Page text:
Approval was based on the results from the phase 3 JAVELIN Renal 101 study (n=886), in which median PFS was 13.8 months with avelumab plus axitinib, as compared with 8.4 months with sunitinib (HR, 0.69; P < 0.001). Median PFS with avelumab plus axitinib was the same regardless of whether the tumor was PD-L1–positive; with sunitinib, however, median PFS in PD-L1 positive tumors was 7.2 months. In the patients with PD-L1–positive tumors, the objective response rate was 55.2% with avelumab plus axitinib and 25.5% with sunitinib.[61]

Experimental multikinase inhibitors

Lapatinib is an epidermal growth factor receptor (EGFR) and ErbB-2 dual tyrosine kinase inhibitor that appears to have efficacy in the treatment of tumors that overexpress EGFR, including renal cell carcinoma. A phase 3 study in patients with advanced  RCC whose disease had failed previous therapy found that lapatinib was well tolerated and had overall efficacy equivalent to that of hormonal therapy.[62]

Molecular therapy in early-stage disease

For early-stage RCC, an emerging treatment strategy is to utilize molecular approaches earlier in the adjuvant setting in order to improve overall survival rates. However, interim analysis of a randomized phase 3 trial of sunitinib versus sorafenib versus placebo as adjuvant therapy in patients with resected RCC showed no difference in disease-free or overall survival. The investigators concluded that patients with locally advanced resected renal cell carcinoma should not be given adjuvant treatment.[63]

In contrast, another study by S-TRAC investigators demonstrated that patients at high risk for tumor recurrence after nephrectomy may benefit from adjuvant therapy with sunitinib. The median duration of disease-free survival was significantly longer in those who took 50 mg of sunitinib daily for 4 weeks on/2 weeks off schedule for 1 year following nephrectomy. Survival data was not mature at the time of analysis for this study.[64]

For patients with stage II or III RCC who have undergone nephrectomy (radical or partial), NCCN recommendations for adjuvant therapy in those with clear cell histology and high-risk features include sunitinib as a category 2B option. However, the NCCN's preferred strategy in those cases is participation in a clinical trial. Surveillance is also an option.[20]

Chemotherapy

The following chemotherapeutic agents all have been used in advanced renal cell cancer (RCC):

  • Floxuridine (5-fluoro 2'-deoxyuridine [FUDR])
  • 5-fluorouracil (5-FU)
  • Vinblastine
  • Paclitaxel (Taxol)
  • Carboplatin
  • Ifosfamide
  • Gemcitabine
  • Doxorubicin

Floxuridine infusion has a mean response rate of 12%, whereas vinblastine infusion yielded an overall response rate of 7%. 5-FU alone has a response rate of 10%, but when used in combination with interferon, it had a 19% response rate in some studies.

A phase 2 trial of weekly intravenous (IV) gemcitabine (600 mg/m2 on days 1, 8, and 15) with continuous infusion 5-FU (150 mg/m2/d for 21 days in a 28-day cycle) in patients with metastatic RCC produced a partial response rate of 17%.[65] No complete responses were noted. Eighty percent of patients had multiple metastases, and 83% had received previous treatment. The mean progression-free survival duration of 28.7 weeks was significantly longer than that of historic controls.[65]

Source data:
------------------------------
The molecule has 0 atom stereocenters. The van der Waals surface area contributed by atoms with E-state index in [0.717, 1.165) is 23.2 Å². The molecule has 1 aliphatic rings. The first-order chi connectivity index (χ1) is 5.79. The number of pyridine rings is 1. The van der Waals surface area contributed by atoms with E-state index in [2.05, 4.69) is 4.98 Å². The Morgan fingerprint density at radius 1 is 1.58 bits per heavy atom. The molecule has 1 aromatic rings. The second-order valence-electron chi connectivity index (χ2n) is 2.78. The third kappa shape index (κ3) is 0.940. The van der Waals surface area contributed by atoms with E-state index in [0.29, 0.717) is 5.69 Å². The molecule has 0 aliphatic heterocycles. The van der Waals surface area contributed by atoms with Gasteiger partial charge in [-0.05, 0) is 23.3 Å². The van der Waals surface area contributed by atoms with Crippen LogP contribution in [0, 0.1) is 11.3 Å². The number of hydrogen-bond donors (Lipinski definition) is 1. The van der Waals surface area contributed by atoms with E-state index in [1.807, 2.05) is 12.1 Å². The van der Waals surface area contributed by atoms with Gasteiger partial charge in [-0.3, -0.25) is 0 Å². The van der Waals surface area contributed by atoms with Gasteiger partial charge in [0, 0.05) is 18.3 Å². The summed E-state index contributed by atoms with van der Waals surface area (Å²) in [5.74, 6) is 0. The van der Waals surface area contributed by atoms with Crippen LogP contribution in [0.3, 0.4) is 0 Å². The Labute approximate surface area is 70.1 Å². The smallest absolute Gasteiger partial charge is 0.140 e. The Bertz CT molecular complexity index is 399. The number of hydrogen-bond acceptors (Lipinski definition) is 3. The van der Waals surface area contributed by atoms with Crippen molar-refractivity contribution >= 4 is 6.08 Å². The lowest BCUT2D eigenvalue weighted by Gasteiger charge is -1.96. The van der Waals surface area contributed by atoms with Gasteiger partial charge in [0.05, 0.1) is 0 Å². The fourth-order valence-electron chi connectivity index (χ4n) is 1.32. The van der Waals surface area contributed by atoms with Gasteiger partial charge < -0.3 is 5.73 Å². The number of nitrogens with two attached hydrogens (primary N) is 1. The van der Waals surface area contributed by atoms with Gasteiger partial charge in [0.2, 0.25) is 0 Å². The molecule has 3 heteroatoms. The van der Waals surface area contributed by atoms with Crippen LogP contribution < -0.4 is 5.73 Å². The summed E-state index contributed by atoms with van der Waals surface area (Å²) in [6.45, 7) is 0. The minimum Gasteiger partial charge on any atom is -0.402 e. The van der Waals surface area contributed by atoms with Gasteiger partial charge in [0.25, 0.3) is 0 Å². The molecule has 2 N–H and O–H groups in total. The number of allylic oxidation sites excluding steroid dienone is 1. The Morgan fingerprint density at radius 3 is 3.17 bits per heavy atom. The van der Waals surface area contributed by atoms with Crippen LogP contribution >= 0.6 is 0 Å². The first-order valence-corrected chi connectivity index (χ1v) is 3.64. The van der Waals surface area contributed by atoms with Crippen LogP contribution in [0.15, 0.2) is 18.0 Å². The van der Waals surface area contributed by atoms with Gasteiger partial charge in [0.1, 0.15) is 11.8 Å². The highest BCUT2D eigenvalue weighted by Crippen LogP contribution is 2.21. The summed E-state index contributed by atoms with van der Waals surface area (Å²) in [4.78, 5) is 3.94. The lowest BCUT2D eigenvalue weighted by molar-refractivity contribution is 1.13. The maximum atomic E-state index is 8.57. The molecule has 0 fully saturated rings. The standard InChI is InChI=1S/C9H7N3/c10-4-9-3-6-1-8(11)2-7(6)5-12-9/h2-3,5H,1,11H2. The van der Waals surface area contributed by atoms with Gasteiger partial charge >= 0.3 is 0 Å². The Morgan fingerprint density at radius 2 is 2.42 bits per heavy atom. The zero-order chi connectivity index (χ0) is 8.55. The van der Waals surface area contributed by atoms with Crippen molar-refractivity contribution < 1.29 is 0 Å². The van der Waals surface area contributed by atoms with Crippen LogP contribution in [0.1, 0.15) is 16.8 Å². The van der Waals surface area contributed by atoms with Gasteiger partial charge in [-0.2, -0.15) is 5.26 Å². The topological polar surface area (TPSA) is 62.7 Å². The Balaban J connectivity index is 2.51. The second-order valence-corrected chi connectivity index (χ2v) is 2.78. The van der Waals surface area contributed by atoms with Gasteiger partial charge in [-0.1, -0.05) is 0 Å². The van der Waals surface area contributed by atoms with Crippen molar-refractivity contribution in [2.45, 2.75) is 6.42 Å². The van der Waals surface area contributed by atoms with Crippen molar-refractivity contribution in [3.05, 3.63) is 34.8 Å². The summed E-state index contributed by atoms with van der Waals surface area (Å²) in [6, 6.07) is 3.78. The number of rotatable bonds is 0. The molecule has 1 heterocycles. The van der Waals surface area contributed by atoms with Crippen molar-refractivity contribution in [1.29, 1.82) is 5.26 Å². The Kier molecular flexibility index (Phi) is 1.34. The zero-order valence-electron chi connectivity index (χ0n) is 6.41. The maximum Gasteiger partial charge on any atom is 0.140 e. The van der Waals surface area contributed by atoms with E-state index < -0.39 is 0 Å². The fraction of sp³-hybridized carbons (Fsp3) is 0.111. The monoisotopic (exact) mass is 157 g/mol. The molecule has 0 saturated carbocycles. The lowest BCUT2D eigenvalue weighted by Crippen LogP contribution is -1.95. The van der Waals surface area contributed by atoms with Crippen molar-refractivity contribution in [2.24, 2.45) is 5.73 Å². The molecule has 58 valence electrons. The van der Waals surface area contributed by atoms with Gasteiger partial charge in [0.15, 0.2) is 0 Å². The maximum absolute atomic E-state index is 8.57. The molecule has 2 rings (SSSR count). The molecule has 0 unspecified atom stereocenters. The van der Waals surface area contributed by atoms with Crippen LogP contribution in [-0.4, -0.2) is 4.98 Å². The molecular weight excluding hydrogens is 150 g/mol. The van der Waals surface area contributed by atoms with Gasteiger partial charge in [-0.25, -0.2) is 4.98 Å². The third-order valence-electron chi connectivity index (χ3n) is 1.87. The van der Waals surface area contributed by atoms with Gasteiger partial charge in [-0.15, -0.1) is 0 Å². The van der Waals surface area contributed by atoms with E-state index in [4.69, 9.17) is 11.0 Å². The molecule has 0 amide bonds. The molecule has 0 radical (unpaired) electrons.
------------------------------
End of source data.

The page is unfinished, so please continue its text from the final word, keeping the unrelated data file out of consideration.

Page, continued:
RCC is refractory to most chemotherapeutic agents because of multidrug resistance mediated by p-glycoprotein. Normal renal proximal tubules and RCC both express high levels of p-glycoprotein. Calcium channel blockers or other drugs that interfere with the function of p-glycoprotein can diminish resistance to vinblastine and anthracycline in human RCC cell lines.

Experimental Therapeutic Approaches

Other experimental approaches for treatment of renal cell carcinoma (RCC) include the following[66] :

  • Immunomodulatory drugs (eg, lenalidomide)
  • Vaccines
  • Nonmyeloablative allogeneic peripheral blood stem-cell transplantation
  • Megestrol and antiestrogens

Lenalidomide

The immunomodulator lenalidomide (Revlimid), a derivative of thalidomide, inhibits vascular endothelial growth factor (VEGF), stimulates T and natural killer (NK) cells, and inhibits inflammatory cytokines. This agent has been evaluated extensively in hematologic malignancies. In phase 2 studies of metastatic RCC, lenalidomide demonstrated an antitumor effect in some cases, with disease stabilization or durable partial response.[67, 68]

Vaccines

Vaccine trials are in early stages of development. Few antigens have been identified that induce T-cell responses from RCC. One example of vaccine strategy is to induce the gene for granulocyte-macrophage colony-stimulating factor (GM-CSF) into autologous cultured renal cell cancer lines by retroviral transduction. Patients are then immunized with irradiated tumor cells secreting large amounts of GM-CSF and are evaluated for immune responses and clinical tumor regression. Other approaches to vaccination include tumor lysates and dendritic cells.

The experimental agent AGS-003 is produced by extracting messenger RNA from a sample of a patient's tumor (obtained at the time of nephrectomy) and incorporating it into the patient's dendritic cells (obtained during a single leukapheresis procedure), thereby providing personalized immunotherapy. In a single-group phase 2 study of 21 patients with metastatic RCC, combination therapy with AGS-003 and sunitinib prolonged expected survival time.[69]

For intermediate-risk patients, median overall survival was 39.5 months, versus 20.7 months reported in a different trial in which sunitinib was used alone; comparable survival figures for poor-risk patients were 9.1 versus 5.8 months.[69] This evidence of prolonged survival prompted a larger phase 3 trial; however, this was terminated due to lack of efficacy.